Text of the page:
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What makes us want, and why, and why not computers?

 
 
BrightNoon
 
  1  
Reply Tue 21 Oct, 2008 08:03 pm
@BrightNoon,
Just thought of something else...a little clarification I hope.


Another way of putting it is that, 'it is not that we like certain emotions; rather, to like is the same as those emotions that we say we like.'

How do you account for liking one emotion and not another?

liking=those emotions that we say we like

disliking=those emotions that we say we dislike

i.e., there are different feelings


This division between the action liking and the object of that liking is arbitrary and imaginary and analogous to that of subjet/object, external/internal or cause/effect.
paulhanke
 
  1  
Reply Tue 21 Oct, 2008 09:56 pm
@BrightNoon,
BrightNoon wrote:
This division between the action liking and the object of that liking is arbitrary and imaginary ...


... similar to beauty and sublimity, then - liking is in the experience of the beholder ... (probably because beauty and sublimity are modes of liking? Wink)
0 Replies
 
Binyamin Tsadik
 
  1  
Reply Wed 22 Oct, 2008 05:46 am
@Holiday20310401,
Holiday20310401 wrote:
Alright then, so what makes most of us want to be happy over being sad? Is the mind programmed in some way to like a certain one, and then why would we like certain emotions? I do not understand how stimulation is enough.


There are many different types of Happiness. In Hebrew, there are at least 5 words for happiness that have very different meanings. The main word for happiness is Simhha. Simhha stems from Satisfaction.

The main concept is comfort and discomfort. A creature that is cold will seek warmth. It is an instinct to distance oneself from discomfort and to closen onself to comfort. A creature that is Happy, experiences the Happiness because they are in a comfortable state.

This instinct like all others, leads to survival
BrightNoon
 
  1  
Reply Wed 22 Oct, 2008 12:58 pm
@Binyamin Tsadik,
There are many different types of Happiness. In Hebrew, there are at least 5 words for happiness that have very different meanings. The main word for happiness is Simhha. Simhha stems from Satisfaction.

The main concept is comfort and discomfort. A creature that is cold will seek warmth. It is an instinct to distance oneself from discomfort and to closen onself to comfort. A creature that is Happy, experiences the Happiness because they are in a comfortable state.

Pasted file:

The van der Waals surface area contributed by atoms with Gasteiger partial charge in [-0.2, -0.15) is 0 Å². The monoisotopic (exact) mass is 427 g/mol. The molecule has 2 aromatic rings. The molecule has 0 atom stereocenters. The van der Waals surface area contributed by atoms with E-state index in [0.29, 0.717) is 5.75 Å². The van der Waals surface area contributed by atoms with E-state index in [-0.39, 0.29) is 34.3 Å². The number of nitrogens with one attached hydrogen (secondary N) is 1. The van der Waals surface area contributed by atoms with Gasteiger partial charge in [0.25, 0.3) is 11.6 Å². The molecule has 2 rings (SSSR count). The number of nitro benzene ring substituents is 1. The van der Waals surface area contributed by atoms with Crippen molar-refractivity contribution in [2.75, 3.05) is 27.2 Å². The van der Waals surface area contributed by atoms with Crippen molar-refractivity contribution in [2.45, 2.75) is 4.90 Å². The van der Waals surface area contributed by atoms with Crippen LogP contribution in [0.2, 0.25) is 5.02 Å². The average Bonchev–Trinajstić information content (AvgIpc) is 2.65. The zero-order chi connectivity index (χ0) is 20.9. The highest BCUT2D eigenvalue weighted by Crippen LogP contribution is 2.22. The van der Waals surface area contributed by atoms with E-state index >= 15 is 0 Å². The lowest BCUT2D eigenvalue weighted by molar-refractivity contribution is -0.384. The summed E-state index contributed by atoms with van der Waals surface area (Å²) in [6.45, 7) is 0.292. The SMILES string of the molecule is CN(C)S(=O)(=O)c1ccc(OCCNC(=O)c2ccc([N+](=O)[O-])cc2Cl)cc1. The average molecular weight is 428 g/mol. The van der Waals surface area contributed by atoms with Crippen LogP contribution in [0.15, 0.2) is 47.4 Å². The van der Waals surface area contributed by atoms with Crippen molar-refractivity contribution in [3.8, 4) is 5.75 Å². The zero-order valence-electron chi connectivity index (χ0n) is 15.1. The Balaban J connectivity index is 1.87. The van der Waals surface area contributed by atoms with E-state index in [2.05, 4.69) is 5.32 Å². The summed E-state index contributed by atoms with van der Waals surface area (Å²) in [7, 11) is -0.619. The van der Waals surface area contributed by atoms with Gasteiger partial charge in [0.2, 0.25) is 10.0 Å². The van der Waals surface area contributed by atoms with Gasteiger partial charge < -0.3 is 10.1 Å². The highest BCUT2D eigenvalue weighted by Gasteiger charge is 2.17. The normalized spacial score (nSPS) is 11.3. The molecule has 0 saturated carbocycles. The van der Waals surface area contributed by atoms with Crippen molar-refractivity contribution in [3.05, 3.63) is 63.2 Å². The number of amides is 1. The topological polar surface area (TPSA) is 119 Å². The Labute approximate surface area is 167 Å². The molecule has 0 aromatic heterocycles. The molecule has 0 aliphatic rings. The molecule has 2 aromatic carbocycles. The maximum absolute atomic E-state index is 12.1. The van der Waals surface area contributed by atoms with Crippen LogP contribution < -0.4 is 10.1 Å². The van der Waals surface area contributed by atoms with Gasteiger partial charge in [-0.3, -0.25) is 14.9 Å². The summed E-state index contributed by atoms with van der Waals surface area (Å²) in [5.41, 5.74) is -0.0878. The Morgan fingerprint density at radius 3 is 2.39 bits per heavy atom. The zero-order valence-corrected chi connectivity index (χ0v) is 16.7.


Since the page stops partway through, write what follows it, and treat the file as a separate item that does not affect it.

This instinct like all others, leads to survival


I agree with you Binyamin, except in a very subtle way. The word 'instinct' is used as a basis that is somehow beyond investigation; Nietzsche might say 'it is the horizon line of our understandin'. We posit this word where we can no further explain. For example, the question 'why do we have instincts that lead us toward pleasure and away from pain?' cannot be answered except tautalogically, by saying 'pleasure is desireable and pain is undesireable.' That explains nothing.

Therefore, I prefer the idea that an instinct refers to the fact or nature, the manner in which the world (and we, as part of it) are. We are one way and not another. It is not that our nature (our instinct) causes us to prefer happiness to sadness. We merely categorized our life and given the different parts different names, like happiness and sadness.

That is why I say that a statement such as, 'I like to be happy, but I don't like to be sad,' really means that happiness is liking and sadness is disliking and that those two states are just parts of our experience that we have defined and named.

The problem would be akin to naming a rock 'plob' and then naming its actions 'plobbing' and then asking 'why does plobbing occurs only with plob?' The question arises not from a reality, but from the fact of our organization and nomenclature that we have imposed. This sort of thing is evendent everywhere is human life; our questions necessitate themselves because of their own existance. It all folds back into a unity, which is speechless and undescribed. By describing and speaking we impose the divisions whose origin we then inquire about.
Holiday20310401
 
  1  
Reply Wed 22 Oct, 2008 05:59 pm
@BrightNoon,
So we seek equilibrium of emotion? What defines that equilibrium? Is there equilibrium for any cognitive process? What about logic? Does that mean there is an objective basis for insanity in general?

Woah I've got a lot to write about now. This thread is far from finished!:a-ok:

What if computers were set to... hey that means desire is fueled by a monistic tension. Equilibrium is a determinate set of conditions.
BrightNoon
 
  1  
Reply Wed 22 Oct, 2008 10:26 pm
@Holiday20310401,
Holiday, are you responding to my comments (I hope so, as I would love to have provoked such enthusiasm)? Either way, please write again soon, I need some more detail; i.e., I have no idea what your talking about...:bigsmile:
0 Replies
 
Binyamin Tsadik
 
  1  
Reply Thu 23 Oct, 2008 04:22 pm
@Holiday20310401,
Holiday20310401 wrote:
So we seek equilibrium of emotion? What defines that equilibrium? Is there equilibrium for any cognitive process? What about logic? Does that mean there is an objective basis for insanity in general?

Woah I've got a lot to write about now. This thread is far from finished!:a-ok:

What if computers were set to... hey that means desire is fueled by a monistic tension. Equilibrium is a determinate set of conditions.



Unhappiness to a low intelligent creature means that the creature is in a state where it will not survive (tension). Happiness is the (release of tension) state where the creature will survive.
In higher intelligent creatures this emotion extends beyond survival. It is the satisfaction of all of our desires that brings us to happiness. One who has no lack. (all desires stem from a lack).
When all of our desires are satisfied we are in a state of happiness. (or sometimes if a single desire is satisfied)
Holiday20310401
 
  1  
Reply Thu 23 Oct, 2008 07:28 pm
@Binyamin Tsadik,
So we seek equilibrium of emotion? What defines that equilibrium? Is there equilibrium for any cognitive process? What about logic? Does that mean there is an objective basis for insanity in general?

Woah I've got a lot to write about now. This thread is far from finished!:a-ok: